The Prince of Wales has got the backing of multinational firms to help bring about a more sustainable future for the planet with his new Earth charter: Terra Carta.
Charles hopes to raise £7.3 billion to invest in the natural world, and harness the “irreplaceable power of nature”, the prince will say in his virtual address to the One Planet Summit on Monday.
The 17-page, 85-point Terra Carta, sets out an immediate ten-point action plan for businesses, showing them the route to a more sustainable future. It comes from the Royals’ The Sustainable Markets Initiative, launched by Charles in January 2020; the initiative aims to support communities, businesses, investors and consumers to take the urgent and necessary steps required to transition to more sustainable practices.
Having campaigned for a greener world for 50 years now, the Prince spoke at the One Planet Summit in Paris: “I am making an urgent appeal to leaders, from all sectors and from around the world, to give their support to this Terra Carta, to bring prosperity into harmony with nature, people and planet over the coming decade.
? Earlier today, The Prince of Wales spoke virtually at the #OnePlanetSummit in Paris. He announced the launch of @TheSMI’s ‘Terra Carta’: an initiative providing advice for businesses to move towards a sustainable future. pic.twitter.com/B4XZJAp23q
— The Royal Family (@RoyalFamily) January 11, 2021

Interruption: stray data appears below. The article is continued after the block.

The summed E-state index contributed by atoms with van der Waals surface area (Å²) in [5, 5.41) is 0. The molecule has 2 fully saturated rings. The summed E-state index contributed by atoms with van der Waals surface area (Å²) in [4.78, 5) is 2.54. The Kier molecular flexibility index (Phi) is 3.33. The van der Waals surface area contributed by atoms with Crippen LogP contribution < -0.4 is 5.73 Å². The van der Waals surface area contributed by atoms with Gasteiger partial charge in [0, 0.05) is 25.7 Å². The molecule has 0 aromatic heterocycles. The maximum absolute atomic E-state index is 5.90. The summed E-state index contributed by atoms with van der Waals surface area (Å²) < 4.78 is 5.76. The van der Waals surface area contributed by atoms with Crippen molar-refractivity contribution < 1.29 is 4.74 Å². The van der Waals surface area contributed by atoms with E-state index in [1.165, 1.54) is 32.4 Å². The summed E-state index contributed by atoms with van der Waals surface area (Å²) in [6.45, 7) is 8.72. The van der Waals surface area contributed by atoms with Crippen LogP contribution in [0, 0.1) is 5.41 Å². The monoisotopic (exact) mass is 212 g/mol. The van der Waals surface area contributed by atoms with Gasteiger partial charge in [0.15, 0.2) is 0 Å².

“I can only encourage, in particular, those in industry and finance to provide practical leadership to this common project, as only they are able to mobilise the innovation, scale and resources that are required to transform our global economy.”
The future King hopes it will put an end to decades of unfulfilled agreements on the environment and give ‘our children and grandchildren the future they deserve’.
Charles believes the way to ensure the success is by targeting the private sector and big business first.
Terra Carta’s statement of intent includes voluntary commitments to supporting international agreements on the climate, biodiversity and desertification, backing efforts to protect half of the planet by 2050, and make investment and financial flows consistent with a future of low greenhouse gas emissions.
The charter aims to raise more finance to invest in nature, citing the example of the Natural Capital Investment Alliance, which is looking to raise $10bn (£7bn) by 2022.
Companies supporting the launch include BlackRock, Bank of America and HSBC. Some current signatories are linked to the fossil fuel industry and other damaging trades, the commitments signal an intention to transition to a low-carbon future that also backs biodiversity restoration.
In his foreword to Terra Carta, Charles explained: “If we consider the legacy of our generation, more than 800 years ago, Magna Carta inspired a belief in the fundamental rights and liberties of people.
“As we strive to imagine the next 800 years of human progress, the fundamental rights and value of nature must represent a step-change in our ‘future of industry’ and ‘future of economy’ approach.”
Charles has previously said that people thought he was “completely dotty” when he started talking about environmental issues in the 1970s, but of course he has been proven correct in worrying about such issues.